Frances Fyfield is joined by the star of La Scala's season-opening production of Madame Butterfly, Maria José Siri, to explore the manuscript of Puccini's operatic masterpiece.
When Madame Butterfly opened at La Scala, Milan on February 14th 1904 it lasted one night. The audience reaction forced Puccini and his publisher Ricordi to pull the Opera and set about a series of rewrites. But in Milan's Archivio Storico Ricordi is the manuscript of that first performance with all the later markings, crossings out and additions which were to see the work become hugely popular over the years that followed. Un Bel Di and the Humming chorus are now familiar to audiences all over the world and the sweep and passion of Puccini's music ensure it's enduring popularity.
However, La Scala have decided to go back to the composer's earliest version, bringing the autographed manuscript with all its hidden material, to life.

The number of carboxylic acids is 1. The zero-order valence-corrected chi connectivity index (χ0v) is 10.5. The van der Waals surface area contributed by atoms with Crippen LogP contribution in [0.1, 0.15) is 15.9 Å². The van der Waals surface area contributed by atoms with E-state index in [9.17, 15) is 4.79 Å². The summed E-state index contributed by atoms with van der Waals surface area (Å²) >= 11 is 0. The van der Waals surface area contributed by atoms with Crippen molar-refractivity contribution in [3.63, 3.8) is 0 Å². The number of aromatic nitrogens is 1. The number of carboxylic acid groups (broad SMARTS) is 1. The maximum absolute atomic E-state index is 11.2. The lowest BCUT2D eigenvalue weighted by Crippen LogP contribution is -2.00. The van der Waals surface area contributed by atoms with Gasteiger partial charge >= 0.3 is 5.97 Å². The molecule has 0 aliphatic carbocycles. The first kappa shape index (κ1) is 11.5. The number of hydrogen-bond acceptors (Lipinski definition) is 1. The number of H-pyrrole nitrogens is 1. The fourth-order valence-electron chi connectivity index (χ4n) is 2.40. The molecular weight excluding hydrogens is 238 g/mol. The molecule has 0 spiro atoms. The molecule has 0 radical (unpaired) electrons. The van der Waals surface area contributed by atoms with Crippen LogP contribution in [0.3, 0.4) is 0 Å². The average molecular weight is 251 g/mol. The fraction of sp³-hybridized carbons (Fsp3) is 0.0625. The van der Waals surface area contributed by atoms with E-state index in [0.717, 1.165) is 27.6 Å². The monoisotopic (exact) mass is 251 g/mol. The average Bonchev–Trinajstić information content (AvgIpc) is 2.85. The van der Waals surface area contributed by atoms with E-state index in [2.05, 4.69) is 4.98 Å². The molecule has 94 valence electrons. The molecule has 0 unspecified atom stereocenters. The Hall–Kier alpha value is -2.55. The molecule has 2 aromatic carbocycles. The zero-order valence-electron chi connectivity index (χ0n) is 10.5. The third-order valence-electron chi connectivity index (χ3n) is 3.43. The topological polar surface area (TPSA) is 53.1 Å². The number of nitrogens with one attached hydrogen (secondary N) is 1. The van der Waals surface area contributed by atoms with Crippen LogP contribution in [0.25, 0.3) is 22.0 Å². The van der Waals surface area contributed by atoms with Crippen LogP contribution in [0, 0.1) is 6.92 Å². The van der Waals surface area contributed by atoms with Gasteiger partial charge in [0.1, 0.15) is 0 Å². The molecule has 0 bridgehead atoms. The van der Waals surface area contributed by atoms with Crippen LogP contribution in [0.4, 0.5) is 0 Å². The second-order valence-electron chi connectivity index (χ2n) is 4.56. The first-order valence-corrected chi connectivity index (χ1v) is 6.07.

Thanks to the generosity of the Archivio Storico Ricordi Frances Fyfield has been allowed to examine the score along with the conductor Julian Smith, the scholar Nigel Simeone and the star of La Scala's revival Maria José Siri. What they discover is a markedly different shape to the Opera which tells the story of the young Japanese girl's sham wedding to the American naval lieutenant Pinkerton and her subsequent refusal to give up on him.
Maria José gets the chance to see the material she's been rehearsing in the composer's own hand and Julian Smith explains why Puccini made the changes he made, raising many of the dilemmas that come from looking to original source material for the final word on what the composer wanted, or thought he wanted.
What's for sure is that the feverish and sometimes frantic hand are a vivid testament to a composer at the height of his powers and with an astonishing attention to minute musical detail.
Producer: Tom Alban.